Consumers were less confident in the economy and the job market this month compared to March, the University of Michigan reported Friday morning.
The UM Consumer Confidence Index registered a reading of 89.7 in early April, down from a 91 in March. Economists polled by Bloomberg expected a more robust reading of 91.8.
The index has been falling since the beginning of 2016. In December, it stood at 92.6. In April, 2015, the index was at 95.9.
Richard Curtin, Surveys of Consumers chief economist at the school, cautioned against reading too much into the decline. "To be sure, the sizes of the recent losses have been quite small, with the Sentiment Index falling just 2.9 Index-points since December 2015, although it was down 6.2 Index-points from a year ago and 8.4 points below the peak in January 2015," he said in a statement. "None of these declines indicate an impending recession, although concerns have risen about the resilience of consumers in the months ahead."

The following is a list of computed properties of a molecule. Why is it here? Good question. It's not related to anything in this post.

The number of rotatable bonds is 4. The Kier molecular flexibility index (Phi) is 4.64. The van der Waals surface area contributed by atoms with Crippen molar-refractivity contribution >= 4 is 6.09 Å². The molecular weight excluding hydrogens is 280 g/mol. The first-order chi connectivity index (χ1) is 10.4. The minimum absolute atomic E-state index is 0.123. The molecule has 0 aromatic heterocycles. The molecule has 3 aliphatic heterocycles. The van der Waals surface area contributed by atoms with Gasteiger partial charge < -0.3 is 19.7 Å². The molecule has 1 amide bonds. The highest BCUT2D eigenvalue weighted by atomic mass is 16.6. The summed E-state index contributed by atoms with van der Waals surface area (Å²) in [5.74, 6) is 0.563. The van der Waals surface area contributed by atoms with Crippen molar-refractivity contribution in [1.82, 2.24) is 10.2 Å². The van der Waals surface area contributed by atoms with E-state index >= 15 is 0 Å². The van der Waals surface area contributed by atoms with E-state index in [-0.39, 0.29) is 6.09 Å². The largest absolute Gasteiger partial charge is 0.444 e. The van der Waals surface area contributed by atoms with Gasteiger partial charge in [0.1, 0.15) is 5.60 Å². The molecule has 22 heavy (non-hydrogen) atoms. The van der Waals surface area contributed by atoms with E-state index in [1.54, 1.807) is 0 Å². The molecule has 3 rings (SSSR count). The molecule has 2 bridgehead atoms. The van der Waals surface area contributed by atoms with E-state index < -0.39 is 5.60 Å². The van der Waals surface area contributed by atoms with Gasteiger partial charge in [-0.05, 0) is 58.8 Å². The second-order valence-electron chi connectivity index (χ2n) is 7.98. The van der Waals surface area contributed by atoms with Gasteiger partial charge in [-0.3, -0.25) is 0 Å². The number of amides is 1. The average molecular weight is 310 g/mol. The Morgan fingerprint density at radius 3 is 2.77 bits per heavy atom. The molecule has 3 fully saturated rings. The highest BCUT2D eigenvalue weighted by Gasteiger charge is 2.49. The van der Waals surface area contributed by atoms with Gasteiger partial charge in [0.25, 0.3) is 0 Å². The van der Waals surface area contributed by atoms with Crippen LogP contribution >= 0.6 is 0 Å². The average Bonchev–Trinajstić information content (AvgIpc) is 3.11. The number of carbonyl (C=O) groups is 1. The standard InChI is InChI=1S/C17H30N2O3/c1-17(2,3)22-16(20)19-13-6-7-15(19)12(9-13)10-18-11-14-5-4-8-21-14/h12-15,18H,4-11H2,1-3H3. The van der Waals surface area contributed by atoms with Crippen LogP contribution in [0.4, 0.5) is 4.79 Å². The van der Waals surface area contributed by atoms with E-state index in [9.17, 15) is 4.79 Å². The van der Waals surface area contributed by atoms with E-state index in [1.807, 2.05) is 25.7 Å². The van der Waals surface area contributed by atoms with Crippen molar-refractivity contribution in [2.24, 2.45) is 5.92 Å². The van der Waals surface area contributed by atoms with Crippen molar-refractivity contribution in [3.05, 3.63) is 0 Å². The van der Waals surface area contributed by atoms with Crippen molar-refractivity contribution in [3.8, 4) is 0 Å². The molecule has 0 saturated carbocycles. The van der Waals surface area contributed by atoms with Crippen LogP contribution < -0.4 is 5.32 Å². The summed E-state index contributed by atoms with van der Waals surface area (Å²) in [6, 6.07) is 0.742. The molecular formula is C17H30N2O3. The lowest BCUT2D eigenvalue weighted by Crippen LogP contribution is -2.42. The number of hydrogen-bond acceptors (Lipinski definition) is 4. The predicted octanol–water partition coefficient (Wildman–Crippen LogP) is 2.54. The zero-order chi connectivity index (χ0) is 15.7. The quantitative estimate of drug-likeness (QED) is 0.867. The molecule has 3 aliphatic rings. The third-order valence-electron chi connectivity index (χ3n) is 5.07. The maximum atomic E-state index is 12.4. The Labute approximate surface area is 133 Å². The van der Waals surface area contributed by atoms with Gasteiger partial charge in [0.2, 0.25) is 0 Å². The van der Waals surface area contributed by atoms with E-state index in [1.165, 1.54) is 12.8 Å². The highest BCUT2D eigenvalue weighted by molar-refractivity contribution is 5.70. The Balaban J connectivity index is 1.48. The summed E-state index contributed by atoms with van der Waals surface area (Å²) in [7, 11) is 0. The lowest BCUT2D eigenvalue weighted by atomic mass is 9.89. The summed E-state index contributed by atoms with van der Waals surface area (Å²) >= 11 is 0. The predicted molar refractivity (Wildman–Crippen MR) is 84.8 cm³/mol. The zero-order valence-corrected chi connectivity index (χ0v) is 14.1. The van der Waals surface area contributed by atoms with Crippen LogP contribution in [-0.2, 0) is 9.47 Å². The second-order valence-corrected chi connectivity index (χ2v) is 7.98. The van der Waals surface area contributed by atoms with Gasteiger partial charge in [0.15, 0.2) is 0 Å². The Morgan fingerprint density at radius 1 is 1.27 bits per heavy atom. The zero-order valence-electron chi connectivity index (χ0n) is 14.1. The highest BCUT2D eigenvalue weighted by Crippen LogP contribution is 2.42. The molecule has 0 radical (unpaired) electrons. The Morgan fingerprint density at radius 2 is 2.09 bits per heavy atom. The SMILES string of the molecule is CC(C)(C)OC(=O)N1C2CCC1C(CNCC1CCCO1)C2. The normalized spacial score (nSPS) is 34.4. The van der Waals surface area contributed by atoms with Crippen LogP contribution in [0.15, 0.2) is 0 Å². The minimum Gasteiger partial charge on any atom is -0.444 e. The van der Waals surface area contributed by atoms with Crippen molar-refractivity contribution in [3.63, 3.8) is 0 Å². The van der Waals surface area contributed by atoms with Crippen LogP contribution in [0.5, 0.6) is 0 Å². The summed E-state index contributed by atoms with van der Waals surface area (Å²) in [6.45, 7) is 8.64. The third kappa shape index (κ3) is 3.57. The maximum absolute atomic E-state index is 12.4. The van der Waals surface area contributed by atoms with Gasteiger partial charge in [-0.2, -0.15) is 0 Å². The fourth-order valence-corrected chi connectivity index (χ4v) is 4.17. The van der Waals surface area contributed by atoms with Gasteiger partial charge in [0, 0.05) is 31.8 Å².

Consumers were less positive about expected wage gains and inflation-adjusted income expectations, and they expressed growing concerns that slowing economic growth would slow job creation.
"These apprehensions should ease as the economy rebounds from its dismal start in the first quarter of 2016," said Curtin. "Overall, the data now indicate that inflation-adjusted personal consumption expenditures will grow by 2.5% in 2016."